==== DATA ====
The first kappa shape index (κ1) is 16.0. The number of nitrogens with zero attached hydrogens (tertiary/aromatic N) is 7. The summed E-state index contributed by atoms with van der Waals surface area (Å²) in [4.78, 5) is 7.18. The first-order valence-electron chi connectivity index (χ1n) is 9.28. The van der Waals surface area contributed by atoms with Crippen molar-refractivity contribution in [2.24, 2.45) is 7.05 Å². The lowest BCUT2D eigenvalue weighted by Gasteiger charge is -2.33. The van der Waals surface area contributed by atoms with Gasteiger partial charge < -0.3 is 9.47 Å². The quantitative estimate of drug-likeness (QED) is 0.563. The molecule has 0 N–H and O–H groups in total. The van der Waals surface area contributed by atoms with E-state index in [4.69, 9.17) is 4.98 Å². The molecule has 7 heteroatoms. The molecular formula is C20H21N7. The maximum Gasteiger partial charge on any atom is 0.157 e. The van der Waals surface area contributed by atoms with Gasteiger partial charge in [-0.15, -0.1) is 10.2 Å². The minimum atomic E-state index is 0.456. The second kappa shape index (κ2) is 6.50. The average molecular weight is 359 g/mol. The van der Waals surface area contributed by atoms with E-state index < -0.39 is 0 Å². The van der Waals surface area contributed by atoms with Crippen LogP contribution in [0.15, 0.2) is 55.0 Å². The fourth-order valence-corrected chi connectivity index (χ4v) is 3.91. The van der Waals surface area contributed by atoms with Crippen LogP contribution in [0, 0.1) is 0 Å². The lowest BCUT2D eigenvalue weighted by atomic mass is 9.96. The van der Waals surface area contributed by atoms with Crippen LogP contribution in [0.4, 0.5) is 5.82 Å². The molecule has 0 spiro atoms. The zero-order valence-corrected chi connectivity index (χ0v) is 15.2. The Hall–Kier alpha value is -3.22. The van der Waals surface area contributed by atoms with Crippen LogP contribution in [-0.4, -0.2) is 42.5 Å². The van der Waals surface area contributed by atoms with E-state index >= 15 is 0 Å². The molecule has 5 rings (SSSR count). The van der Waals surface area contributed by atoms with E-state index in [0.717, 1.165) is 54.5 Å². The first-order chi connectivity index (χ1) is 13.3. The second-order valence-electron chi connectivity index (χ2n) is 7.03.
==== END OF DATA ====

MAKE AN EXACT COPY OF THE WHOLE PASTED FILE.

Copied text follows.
The first kappa shape index (κ1) is 16.0. The number of nitrogens with zero attached hydrogens (tertiary/aromatic N) is 7. The summed E-state index contributed by atoms with van der Waals surface area (Å²) in [4.78, 5) is 7.18. The first-order valence-electron chi connectivity index (χ1n) is 9.28. The van der Waals surface area contributed by atoms with Crippen molar-refractivity contribution in [2.24, 2.45) is 7.05 Å². The lowest BCUT2D eigenvalue weighted by Gasteiger charge is -2.33. The van der Waals surface area contributed by atoms with Gasteiger partial charge < -0.3 is 9.47 Å². The quantitative estimate of drug-likeness (QED) is 0.563. The molecule has 0 N–H and O–H groups in total. The van der Waals surface area contributed by atoms with E-state index in [4.69, 9.17) is 4.98 Å². The molecule has 7 heteroatoms. The molecular formula is C20H21N7. The maximum Gasteiger partial charge on any atom is 0.157 e. The van der Waals surface area contributed by atoms with Gasteiger partial charge in [-0.15, -0.1) is 10.2 Å². The minimum atomic E-state index is 0.456. The second kappa shape index (κ2) is 6.50. The average molecular weight is 359 g/mol. The van der Waals surface area contributed by atoms with E-state index < -0.39 is 0 Å². The van der Waals surface area contributed by atoms with Crippen LogP contribution in [0.15, 0.2) is 55.0 Å². The fourth-order valence-corrected chi connectivity index (χ4v) is 3.91. The van der Waals surface area contributed by atoms with Crippen LogP contribution in [0, 0.1) is 0 Å². The lowest BCUT2D eigenvalue weighted by atomic mass is 9.96. The van der Waals surface area contributed by atoms with Crippen LogP contribution in [0.4, 0.5) is 5.82 Å². The molecule has 0 spiro atoms. The zero-order valence-corrected chi connectivity index (χ0v) is 15.2. The Hall–Kier alpha value is -3.22. The van der Waals surface area contributed by atoms with Crippen LogP contribution in [-0.4, -0.2) is 42.5 Å². The van der Waals surface area contributed by atoms with E-state index >= 15 is 0 Å². The molecule has 5 rings (SSSR count). The van der Waals surface area contributed by atoms with E-state index in [0.717, 1.165) is 54.5 Å². The first-order chi connectivity index (χ1) is 13.3. The second-order valence-electron chi connectivity index (χ2n) is 7.03.